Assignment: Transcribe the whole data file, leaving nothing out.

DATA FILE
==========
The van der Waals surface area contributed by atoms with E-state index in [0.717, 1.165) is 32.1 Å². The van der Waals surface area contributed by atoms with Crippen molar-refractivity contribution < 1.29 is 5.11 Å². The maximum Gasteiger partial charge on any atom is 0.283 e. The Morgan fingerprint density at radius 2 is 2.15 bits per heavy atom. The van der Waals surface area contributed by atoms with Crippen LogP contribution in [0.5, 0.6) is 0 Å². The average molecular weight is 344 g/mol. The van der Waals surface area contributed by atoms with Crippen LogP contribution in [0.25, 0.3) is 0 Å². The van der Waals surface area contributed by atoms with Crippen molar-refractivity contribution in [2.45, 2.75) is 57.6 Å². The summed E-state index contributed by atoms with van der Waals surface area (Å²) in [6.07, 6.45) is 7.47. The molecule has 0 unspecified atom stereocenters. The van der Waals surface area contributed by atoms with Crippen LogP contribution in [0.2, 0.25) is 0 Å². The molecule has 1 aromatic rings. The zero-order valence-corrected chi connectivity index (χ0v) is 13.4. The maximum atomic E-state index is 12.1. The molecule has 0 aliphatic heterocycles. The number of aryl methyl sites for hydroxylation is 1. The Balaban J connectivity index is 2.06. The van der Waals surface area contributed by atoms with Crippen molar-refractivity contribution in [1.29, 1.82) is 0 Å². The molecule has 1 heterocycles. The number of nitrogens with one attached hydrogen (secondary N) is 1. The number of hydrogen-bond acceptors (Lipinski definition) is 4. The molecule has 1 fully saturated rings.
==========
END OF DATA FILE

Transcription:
The van der Waals surface area contributed by atoms with E-state index in [0.717, 1.165) is 32.1 Å². The van der Waals surface area contributed by atoms with Crippen molar-refractivity contribution < 1.29 is 5.11 Å². The maximum Gasteiger partial charge on any atom is 0.283 e. The Morgan fingerprint density at radius 2 is 2.15 bits per heavy atom. The van der Waals surface area contributed by atoms with Crippen LogP contribution in [0.5, 0.6) is 0 Å². The average molecular weight is 344 g/mol. The van der Waals surface area contributed by atoms with Crippen LogP contribution in [0.25, 0.3) is 0 Å². The van der Waals surface area contributed by atoms with Crippen molar-refractivity contribution in [2.45, 2.75) is 57.6 Å². The summed E-state index contributed by atoms with van der Waals surface area (Å²) in [6.07, 6.45) is 7.47. The molecule has 0 unspecified atom stereocenters. The van der Waals surface area contributed by atoms with Crippen LogP contribution in [0.2, 0.25) is 0 Å². The molecule has 1 aromatic rings. The zero-order valence-corrected chi connectivity index (χ0v) is 13.4. The maximum atomic E-state index is 12.1. The molecule has 0 aliphatic heterocycles. The number of aryl methyl sites for hydroxylation is 1. The Balaban J connectivity index is 2.06. The van der Waals surface area contributed by atoms with Crippen molar-refractivity contribution in [1.29, 1.82) is 0 Å². The molecule has 1 heterocycles. The number of nitrogens with one attached hydrogen (secondary N) is 1. The number of hydrogen-bond acceptors (Lipinski definition) is 4. The molecule has 1 fully saturated rings.